Guiding Principles

  •  I need to reduce the amount of solar radiation reaching the camera sensor. 
  • About half of the sun's light reaching the surface is visible or shorter wavelengths (diagrams below).

  • I will use a 720nm IR filter - it allows only IR radiation through the lens to the sensor. The R72 filter should reduce the amount of solar radiation reaching the camera sensor by approximately 50%.
  • Transmission curve for Hoya R72 glass. Courtesy:
  • Hoya R72 glass eliminates almost all of the solar radiation with wavelengths shorter than 700nm. There is a transition from 0% to 97% transmission between 700nm and 750nm. Some very long wavelength visible red will leak into the photographs creating a red hue. For my final photos I will adjust color saturation, brightness and contrast in Photoshop. But this drastically reduces the light levels on the camera sensor.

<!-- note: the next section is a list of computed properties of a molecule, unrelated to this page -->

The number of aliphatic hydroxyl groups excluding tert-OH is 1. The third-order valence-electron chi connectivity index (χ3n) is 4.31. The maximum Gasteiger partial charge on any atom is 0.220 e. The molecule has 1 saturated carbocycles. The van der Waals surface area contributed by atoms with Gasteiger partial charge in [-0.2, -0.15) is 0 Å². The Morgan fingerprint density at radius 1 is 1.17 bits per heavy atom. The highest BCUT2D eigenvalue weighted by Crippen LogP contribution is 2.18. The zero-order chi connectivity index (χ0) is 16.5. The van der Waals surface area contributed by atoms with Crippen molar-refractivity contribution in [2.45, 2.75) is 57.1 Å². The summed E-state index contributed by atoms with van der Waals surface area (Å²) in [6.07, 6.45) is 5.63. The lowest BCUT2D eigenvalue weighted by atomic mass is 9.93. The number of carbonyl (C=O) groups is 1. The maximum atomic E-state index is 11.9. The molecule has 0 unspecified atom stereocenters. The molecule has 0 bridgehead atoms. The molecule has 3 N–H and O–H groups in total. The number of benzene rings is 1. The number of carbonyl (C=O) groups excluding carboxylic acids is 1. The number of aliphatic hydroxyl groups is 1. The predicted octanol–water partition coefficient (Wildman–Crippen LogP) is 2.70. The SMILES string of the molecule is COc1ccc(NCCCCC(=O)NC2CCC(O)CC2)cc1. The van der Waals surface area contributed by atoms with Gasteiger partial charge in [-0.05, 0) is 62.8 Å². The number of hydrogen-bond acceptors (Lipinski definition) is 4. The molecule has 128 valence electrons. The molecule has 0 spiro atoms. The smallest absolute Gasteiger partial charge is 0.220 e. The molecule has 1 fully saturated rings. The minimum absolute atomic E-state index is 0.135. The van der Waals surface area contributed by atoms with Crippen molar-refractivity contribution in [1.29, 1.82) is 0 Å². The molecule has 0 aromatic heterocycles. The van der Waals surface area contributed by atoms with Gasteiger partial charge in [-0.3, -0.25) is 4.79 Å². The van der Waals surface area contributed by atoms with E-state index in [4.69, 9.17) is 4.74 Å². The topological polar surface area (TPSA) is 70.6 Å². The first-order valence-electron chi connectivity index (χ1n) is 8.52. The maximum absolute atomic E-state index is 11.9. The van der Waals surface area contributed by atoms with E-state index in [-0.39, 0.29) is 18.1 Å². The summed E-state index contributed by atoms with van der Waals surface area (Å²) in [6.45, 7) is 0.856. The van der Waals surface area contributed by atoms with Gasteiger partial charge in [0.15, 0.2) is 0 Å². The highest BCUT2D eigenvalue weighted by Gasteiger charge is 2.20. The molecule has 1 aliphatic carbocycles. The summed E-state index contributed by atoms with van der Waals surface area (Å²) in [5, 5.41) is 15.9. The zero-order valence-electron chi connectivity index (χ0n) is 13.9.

• All DLSR cameras have a built-in infrared blocking filter which will reduce the amount of  radiation further. Even though the R72 filter has cut the total solar radiation reaching the sensor in half the amount of IR still reaching the sensor could damage the sensor.
  • The combined transmission corves of the IR cut filter and the R72 filter show that what the camera will record is in the grey zone where both allow some solar radiation through.
Typical Canon IR cut filter transmission, Courtesy

Combined transmission curves of the Canon IR Cut filter and the R72 what gets to the sensor is in the grey zone.

  • To further reduce the amount of radiation reaching the sensor I will use a variable ND filter - this also makes it easy to adjust the settings as the eclipse progresses.

Test Results Saturday 8.19.2017

Canon Mirrorless M3 (Crop Factor 1.66)
Canon Lens EFS 55-250mm Full Zoom (Equivalent Lens Focal Length 415mm)
Canon Mount Adapter EF - EOS M
Manual Focus
Image Stabilization On
1/4000 sec.